Baby shampoo might be a suitable cat shampoo alternative for the short term. However, you’re better off using something that’s marked safe for your feline friend. Not to mention that you may not even have baby shampoo at home (unless you have a human baby, too, of course).
2. Dawn dish soap
Oh, you’ve probably seen TV shows aplenty showing rescue shelter workers using Dawn dish soap on different creatures trying to clean them from pollution and parasites.
As you might have guessed, Dawn dish soap does do a great task at stripping oils and dirt from an animal’s fur. And, your cat belongs to the same group. Now, we wouldn’t recommend you use Dawn to bathe your fluffer because she’s a little stinky.
Dawn would be an appropriate choice if she somehow managed to get different sorts of nasty, sticky residue on her body. And even then, don’t use Dawn straight out of the bottle to ensure you don’t cause irritation and inflammation.
Dawn can be used on your cat, but it should be diluted – mix ¼ cup of Dawn with ½ cup of vinegar and 2 cups of water. Lather the mixture over your cat’s coat before you rinse everything thoroughly.
3. Castile soap
Didn’t we say that olive oil was one of those things you can get away with applying on your cat’s coat? We weren’t lying to you, and that’s why Castile soap makes for a safe cat shampoo alternative. Castile soap is made with olive oil and it’s gentle, soothing, and hydrating.
Don’t forget to check that you have one made with 100% pure olive oil (without added ingredients). And, not that we have to repeat this, but always make sure you completely rinse off the soap before you muster the courage to blowdry your cat’s coat.
4. Hand soap
We’re putting hand soap together with other cat shampoo alternatives. But, it must be emphasized that not every hand soap contains the same ingredients. Before you lather your fluffer’s coat with a hand soap of choice, search the back of the bottle for any harmful ingredients.
If none, then hand soap can work wonders when looking for a quick solution to your “I’m out of cat shampoo” problem.
Some of the more nature-focused companies (such as Mrs. Meyers, Bean & Lily, Puracy, Eco Me, and Better Life) make hand soap without sulfates, parabens, and other irritants. On the other hand, most hand soap brands use essential oils that might be too harsh on your cat’s coat, or in some cases, even toxic.
Hand soap can come in handy (pun intended!) when you don’t have any other option. However, always dilute a teeny-tiny amount of hand soap in water before applying it sparingly to your cat’s fluff.
5. Baby wipes
When you don’t have anything other than baby wipes at your disposal, why not use them to wipe your furry friend clean? Some of the other cat shampoo alternatives might achieve better results. But, baby wipes and pet wipes are awesome to keep under your sleeve for emergencies.
We know you can’t pick and choose when you’re in a pickle. That said, opt for water-based baby wipes because they’re better for your furball. At the same time, pet wipes definitely make for a better choice considering that’s what they’re made for.
6. Baking soda
When you’re a pet parent to a dirty little doofus, keeping a secret stash of baking soda should become your superpower. Baking soda is one of those things you can use for pretty much everything – baking cakes, cleaning your kitchen appliances, and bathing your four-legged friend are only some of them.
And, on the off-chance you weren’t already logging onto your Amazon account, you can even use baking soda as a dry bath and a wet bath. For a dry bath, rub a little bit of baking soda over your cat’s coat and slowly brush everything out with a fine-tooth comb.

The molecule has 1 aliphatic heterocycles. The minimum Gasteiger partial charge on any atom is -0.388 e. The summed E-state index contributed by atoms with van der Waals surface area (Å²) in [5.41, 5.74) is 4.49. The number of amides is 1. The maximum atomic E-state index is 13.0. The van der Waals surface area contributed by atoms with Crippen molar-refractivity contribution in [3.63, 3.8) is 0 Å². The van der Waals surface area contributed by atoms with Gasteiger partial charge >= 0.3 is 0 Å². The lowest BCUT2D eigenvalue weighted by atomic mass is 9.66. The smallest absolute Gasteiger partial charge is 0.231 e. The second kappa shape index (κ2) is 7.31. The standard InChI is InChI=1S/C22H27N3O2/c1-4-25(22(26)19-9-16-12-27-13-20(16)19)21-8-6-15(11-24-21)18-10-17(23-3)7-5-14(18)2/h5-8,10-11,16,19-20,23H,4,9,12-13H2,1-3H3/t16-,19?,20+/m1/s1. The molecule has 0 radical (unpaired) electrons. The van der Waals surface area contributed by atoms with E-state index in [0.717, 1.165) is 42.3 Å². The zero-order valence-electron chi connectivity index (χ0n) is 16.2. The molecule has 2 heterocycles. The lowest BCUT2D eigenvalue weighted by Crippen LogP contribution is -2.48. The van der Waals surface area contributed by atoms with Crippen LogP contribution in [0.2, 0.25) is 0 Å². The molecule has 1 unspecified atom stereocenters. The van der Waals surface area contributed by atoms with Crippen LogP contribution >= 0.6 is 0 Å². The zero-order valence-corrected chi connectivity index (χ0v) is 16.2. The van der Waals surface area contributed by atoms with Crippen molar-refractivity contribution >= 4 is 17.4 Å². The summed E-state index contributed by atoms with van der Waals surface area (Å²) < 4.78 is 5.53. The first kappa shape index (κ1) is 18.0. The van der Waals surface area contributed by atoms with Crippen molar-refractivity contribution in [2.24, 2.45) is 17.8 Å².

For a wet bath, combine a cup of ground oatmeal with ½ cup of baking soda and 4 cups of water. Apply on your cat’s coat, use your fingers to massage everything through, and rinse thoroughly.
Hear me out, cats might absolutely disdain the scent of vinegar, but… Who’s to say that a simple vinegar bath can’t save the day when you’ve run out of cat shampoo?
When you think about that, you’re bound to have a bottle of vinegar at home. And, you know the water/vinegar solution cleans pretty much everything.
Therefore, if you’re looking for a tried-and-true cat shampoo alternative, vinegar is the thing for you. Other than cleaning and refreshing your cat’s coat, vinegar can help with fleas and other parasites. Not to mention that it can also deal with your cat’s (potential) odor problems.
Simply combine a little bit of vinegar with a lot of warm water. Preferably, fill up the bathtub and add ½ cup of apple cider vinegar or white vinegar.
Cornstarch has to be one of the most common things people have at hand at all times! And, luckily for everyone involved, corn happens to be one of those things that cats can eat (or wear, apparently). So, to ensure you have an effective (and safe) dry cat shampoo alternative, you can always opt for cornstarch.
However, we can’t hop over the fact that cornstarch might not clean your cat’s coat as much as you would want to. Sure, cornstarch can absorb some of the excess oils, remove some of those stains, and detangle her fluff. But, you should only resort to cornstarch when you’re really, really desperate.
9. DIY wet shampoo
OK, let’s talk about cat shampoo alternatives that require a little bit of work (and time)! We already touched on the things you have lying around your kitchen (such as oatmeal and baking soda) that can help clean your curious creature. But how?
To make a super soothing and hydrating wet shampoo, combine 1 cup of ground oatmeal (you can blend it in a blender beforehand), ½ cup baking soda, and 4 cups warm water.
The mixture should be runny and allow you to pour a generous amount over your cat’s coat. Leave the mixture on your cat’s coat for at least five minutes (as much as she might hate it). Rinse thoroughly with warm water and voilá!
10. DIY dry shampoo
We can’t forget about those times when you can’t afford the pleasure of trying to catch your dripping-wet cat running around the apartment. If you’re on the lookout for a cat shampoo alternative that doesn’t require water, you might want to give this DIY dry shampoo a try.
Now, dry shampoos can’t replace a proper bath. But, they can prolong the time you have to run to the closest PetSmart.
To make the dry shampoo you need ½ cup of ground oatmeal, ½ cup of cornmeal, and 2 tablespoons of cornstarch. Rub the blend on your cat’s coat for five minutes (or more). Brush out the excess afterward and you’re done.
Read this: Are Cats Cleaner Than Dogs? Who’s Going To Take The Win?